In conclusion adenomas greater than 1.5 cm are the major premalignant lesions of the colon. If malignant change has occurred in the form of severe dysplasia, intraepithelial or intramucosal carcinoma radical surgery is not required as lymphatics are not present in the upper and middle lamina propria but they form along the base of the crypts above the muscularis mucosae. If there is submucosal invasion, poorly differentiated tumor, lymphatic or vascular invasion colectomy should be considered16. It is important that the pathologist's report should state the presence of invasion, the metastatic potential of the Iesion and the clearance of the surgical margin. Pseudoinvasion should always be distinguished from invasive carcinoma.
Dysplasia as classified by Riddel is an important risk factor for development of adenocarcinoma as it has been observed in chronic inflammatory bowel disease mainly ulcerative colitis or Crohn's, in juvenile polyposis, at ureterosigmoidoscopy sites and in patients with schistosomiasis. Dysplasia also shows marked reduction in the pericryptal fibroblasts as it is seen in flat adenomas and the disturbed epithelial-pericryptal fibroblast relationship is more obvious in severe dysplasia18.
Elongation of the glands is observed adjacent to adenocarcinomas and large adenomas. The cellular phenotype is altered compared to the normal epithelium as the cells have an immature phenotype with sialomucins, reduction in secretory component, increase of CEA and MI antigen. Due to loss of o-acetyl groups and reduced fucosylation blood group antigens usually absent from normal goblet cell appear in transitional and neoplastic mucosa.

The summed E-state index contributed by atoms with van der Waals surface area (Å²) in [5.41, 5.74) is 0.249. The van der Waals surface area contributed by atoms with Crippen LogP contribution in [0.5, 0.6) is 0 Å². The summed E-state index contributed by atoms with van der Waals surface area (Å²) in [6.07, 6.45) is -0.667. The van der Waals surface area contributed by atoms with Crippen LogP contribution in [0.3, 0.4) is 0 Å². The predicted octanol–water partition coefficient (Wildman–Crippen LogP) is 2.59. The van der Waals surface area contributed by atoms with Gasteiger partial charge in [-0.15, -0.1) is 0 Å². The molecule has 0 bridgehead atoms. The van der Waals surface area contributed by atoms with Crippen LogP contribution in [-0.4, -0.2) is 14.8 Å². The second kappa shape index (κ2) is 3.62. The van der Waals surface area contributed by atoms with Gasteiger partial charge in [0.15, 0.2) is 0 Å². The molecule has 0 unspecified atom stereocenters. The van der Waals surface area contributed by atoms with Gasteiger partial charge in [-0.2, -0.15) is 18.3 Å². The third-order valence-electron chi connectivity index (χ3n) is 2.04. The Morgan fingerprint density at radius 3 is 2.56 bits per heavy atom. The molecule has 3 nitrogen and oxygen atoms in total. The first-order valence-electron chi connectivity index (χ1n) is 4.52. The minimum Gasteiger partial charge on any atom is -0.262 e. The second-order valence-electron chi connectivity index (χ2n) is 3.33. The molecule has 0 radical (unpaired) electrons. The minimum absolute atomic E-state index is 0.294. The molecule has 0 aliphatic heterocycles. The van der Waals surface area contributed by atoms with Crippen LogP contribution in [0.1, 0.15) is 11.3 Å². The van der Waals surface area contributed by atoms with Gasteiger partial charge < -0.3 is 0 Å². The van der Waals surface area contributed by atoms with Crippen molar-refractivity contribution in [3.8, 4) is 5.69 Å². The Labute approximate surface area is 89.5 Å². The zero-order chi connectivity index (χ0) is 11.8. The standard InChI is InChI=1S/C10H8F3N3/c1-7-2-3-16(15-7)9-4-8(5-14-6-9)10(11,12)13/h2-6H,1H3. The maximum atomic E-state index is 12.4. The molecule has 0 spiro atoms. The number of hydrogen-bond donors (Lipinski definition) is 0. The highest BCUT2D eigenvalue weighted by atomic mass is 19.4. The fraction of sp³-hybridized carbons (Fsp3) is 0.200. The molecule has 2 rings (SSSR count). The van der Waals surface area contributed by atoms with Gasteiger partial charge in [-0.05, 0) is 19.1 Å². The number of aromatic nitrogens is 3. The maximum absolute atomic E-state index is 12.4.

Transitional mucosa has not been widely accepted as a precancerous lesion but its presence suggests nearby malignancy, and it has been suggested that increase reccurrence rate and worse prognosis is expected in cases of adenocarcinoma with transitional type adjacent mucosa8.
Pathological features of colorectal adenocarcinoma
Early colorectal cancer8,19-21 is not a distinct clinicopathological entity and presents as polypoid carcinoma, focal carcinoma in a large sessile adenoma or as a small ulcerating tumor. It may be intramucosal or submucosal but it does not invade the muscularis propria. If poorly differentiated tumors are excluded only 4% of early cancers metastasise.
The polypoid carcinoma resembles macroscopically adenoma but has all the histological features of malignancy, such as disturbed architecture, nuclear enlargement, atypia, mitotic activity, atypical mitosis, reduced cytoplasmic/nuclear ratio, reduction of cytoplasmic mucin, nuclear overlapping, pseudostratification. There is no absolute need for radical surgery if excision is complete and the tumor is well or moderately differentiated without lymphatic or vascular invasion but controversy remains and more radical therapeutic approach is considered by some centers specialised in the management of colorectal cancer. Focal carcinomas arising in adenomas must be clearly described as to the involvement of the head, neck, stalk or submucosa.